“There was an instant feel of adventure about the new school. Instead of a century-old building, we had sixties best! Cloakrooms with coat-hangers and metal boxes for shoes, long bright corridors, and parquet flooring in the classrooms which meant we had to wear slippers to protect the high polish.

“One day we saw what looked like a coffin arriving. After a few hours our curiosity was satisfied when it was screwed to the wall as a plant holder in the reception area, beside the rocking horse which travelled from the old school.

“Sr. Finbarr was the principal, and though the atmosphere was generally happy, the place ran with precision.

“The winters were overhung with the smell of cocoa which was given free to children in plastic mugs in the new sheds. Anyone who wanted could also have slices of bread and jam - no butter.

Highlight of the school day was break-time in the spacious schoolyard. The games were simple, 'stagecoach' and 'tig'. There was many a fight too; but bloody nosed rows were years away yet.

“After ‘babies’ we moved to ‘high babies’ when we were taught by a novice with a white veil, Sr. Bernard - now Sr. Dolores of the Cathedral parish team. She seemed to be always smiling and enthusiastic and radiated confidence about her choice of career.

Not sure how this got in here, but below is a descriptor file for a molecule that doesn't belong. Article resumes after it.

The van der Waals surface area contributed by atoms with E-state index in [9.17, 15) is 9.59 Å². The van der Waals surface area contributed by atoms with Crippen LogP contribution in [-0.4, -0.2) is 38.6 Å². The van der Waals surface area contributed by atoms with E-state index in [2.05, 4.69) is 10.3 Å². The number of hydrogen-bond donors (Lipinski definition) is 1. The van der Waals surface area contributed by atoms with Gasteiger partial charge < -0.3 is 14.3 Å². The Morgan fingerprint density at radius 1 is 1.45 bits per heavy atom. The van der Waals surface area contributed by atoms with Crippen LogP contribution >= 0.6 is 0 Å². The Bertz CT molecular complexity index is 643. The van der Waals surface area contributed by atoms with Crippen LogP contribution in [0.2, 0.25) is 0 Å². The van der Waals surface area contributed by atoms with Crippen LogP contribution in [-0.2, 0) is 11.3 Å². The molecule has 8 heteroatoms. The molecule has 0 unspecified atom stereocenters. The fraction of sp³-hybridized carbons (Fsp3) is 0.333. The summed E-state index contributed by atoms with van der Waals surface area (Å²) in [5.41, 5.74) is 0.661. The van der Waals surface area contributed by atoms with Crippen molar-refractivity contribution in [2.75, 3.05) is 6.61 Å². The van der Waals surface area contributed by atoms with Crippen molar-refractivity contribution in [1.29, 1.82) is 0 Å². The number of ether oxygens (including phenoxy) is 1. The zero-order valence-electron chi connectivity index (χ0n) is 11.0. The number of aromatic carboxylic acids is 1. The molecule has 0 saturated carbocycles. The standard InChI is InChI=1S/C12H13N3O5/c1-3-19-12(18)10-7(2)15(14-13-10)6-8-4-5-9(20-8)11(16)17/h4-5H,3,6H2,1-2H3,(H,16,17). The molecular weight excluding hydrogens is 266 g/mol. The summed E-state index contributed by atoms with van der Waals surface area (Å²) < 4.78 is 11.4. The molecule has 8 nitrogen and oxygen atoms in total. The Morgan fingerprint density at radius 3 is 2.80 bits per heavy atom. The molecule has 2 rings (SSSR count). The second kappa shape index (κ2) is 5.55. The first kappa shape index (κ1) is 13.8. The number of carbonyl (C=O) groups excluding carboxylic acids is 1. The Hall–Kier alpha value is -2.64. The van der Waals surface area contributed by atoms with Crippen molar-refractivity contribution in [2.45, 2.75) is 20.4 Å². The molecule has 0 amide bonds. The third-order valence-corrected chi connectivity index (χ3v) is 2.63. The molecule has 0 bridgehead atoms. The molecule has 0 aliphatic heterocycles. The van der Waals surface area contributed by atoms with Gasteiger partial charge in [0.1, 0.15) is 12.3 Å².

Sr. Euphrasia prepared us in First Communion class. We were so pure that year that even the desktops were Formica white. “Breakfast on the Big Day was in the Mercy Convent itself where the suited boys with white rosettes enjoyed jelly and buns. 7/6d was about as much as lads collected during the course of that day in 1962; a fortune then but pitiable by today’s standards.

“I missed making Communion with the rest of the class through illness, but instead Sr. Euphrasia gave me ‘high tea’ in the convent, and presents of sweets and holy statues.

“Another annual piece of excitement was the May Procession. We all had to assemble in the school on a Sunday morning with our white sashes, and join with all the other schools and sodalities for Benediction on the steps of St. Patrick’s College. The nuns wore special garb that day in addition to their wimples, belts, beads and veils. Out came their extra-long sleeves and white capes.

“Every now and then the class got a chances to play with the band instruments. We were given drums, triangles, maracas and tambourines to experiment with. The noise was terrible and we knew it even then.

“When we went to Mother Carmel in first class, the tone became a little more serious. The fun seemed to end and instead arithmetic, Irish and spellings loomed in our lives.